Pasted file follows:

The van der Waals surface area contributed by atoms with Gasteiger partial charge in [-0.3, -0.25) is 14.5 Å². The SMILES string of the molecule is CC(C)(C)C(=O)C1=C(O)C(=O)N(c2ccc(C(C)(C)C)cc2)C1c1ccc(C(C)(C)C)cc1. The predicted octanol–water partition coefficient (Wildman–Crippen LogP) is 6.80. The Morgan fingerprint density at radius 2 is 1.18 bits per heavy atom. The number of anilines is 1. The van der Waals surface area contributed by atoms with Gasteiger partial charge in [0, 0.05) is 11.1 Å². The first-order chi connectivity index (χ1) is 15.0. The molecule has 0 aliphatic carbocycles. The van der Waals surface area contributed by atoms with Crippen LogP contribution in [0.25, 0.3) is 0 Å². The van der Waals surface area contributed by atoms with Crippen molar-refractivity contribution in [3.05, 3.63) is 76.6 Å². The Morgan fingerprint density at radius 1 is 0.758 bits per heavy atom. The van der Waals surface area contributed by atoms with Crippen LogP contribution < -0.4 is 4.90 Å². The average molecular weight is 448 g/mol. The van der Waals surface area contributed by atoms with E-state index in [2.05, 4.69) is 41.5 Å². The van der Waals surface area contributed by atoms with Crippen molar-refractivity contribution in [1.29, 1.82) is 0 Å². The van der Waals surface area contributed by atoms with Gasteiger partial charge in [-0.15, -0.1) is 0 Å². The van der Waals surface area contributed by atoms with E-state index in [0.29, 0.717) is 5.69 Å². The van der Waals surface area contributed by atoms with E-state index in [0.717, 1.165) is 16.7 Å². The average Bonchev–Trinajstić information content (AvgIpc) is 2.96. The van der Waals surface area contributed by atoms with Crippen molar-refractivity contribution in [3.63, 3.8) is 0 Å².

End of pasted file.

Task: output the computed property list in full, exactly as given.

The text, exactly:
The van der Waals surface area contributed by atoms with Gasteiger partial charge in [-0.3, -0.25) is 14.5 Å². The SMILES string of the molecule is CC(C)(C)C(=O)C1=C(O)C(=O)N(c2ccc(C(C)(C)C)cc2)C1c1ccc(C(C)(C)C)cc1. The predicted octanol–water partition coefficient (Wildman–Crippen LogP) is 6.80. The Morgan fingerprint density at radius 2 is 1.18 bits per heavy atom. The number of anilines is 1. The van der Waals surface area contributed by atoms with Gasteiger partial charge in [0, 0.05) is 11.1 Å². The first-order chi connectivity index (χ1) is 15.0. The molecule has 0 aliphatic carbocycles. The van der Waals surface area contributed by atoms with Crippen LogP contribution in [0.25, 0.3) is 0 Å². The van der Waals surface area contributed by atoms with Crippen molar-refractivity contribution in [3.05, 3.63) is 76.6 Å². The Morgan fingerprint density at radius 1 is 0.758 bits per heavy atom. The van der Waals surface area contributed by atoms with Crippen LogP contribution < -0.4 is 4.90 Å². The average molecular weight is 448 g/mol. The van der Waals surface area contributed by atoms with E-state index in [2.05, 4.69) is 41.5 Å². The van der Waals surface area contributed by atoms with Crippen molar-refractivity contribution in [1.29, 1.82) is 0 Å². The van der Waals surface area contributed by atoms with Gasteiger partial charge in [-0.15, -0.1) is 0 Å². The van der Waals surface area contributed by atoms with E-state index in [0.29, 0.717) is 5.69 Å². The van der Waals surface area contributed by atoms with E-state index in [0.717, 1.165) is 16.7 Å². The average Bonchev–Trinajstić information content (AvgIpc) is 2.96. The van der Waals surface area contributed by atoms with Crippen molar-refractivity contribution in [3.63, 3.8) is 0 Å².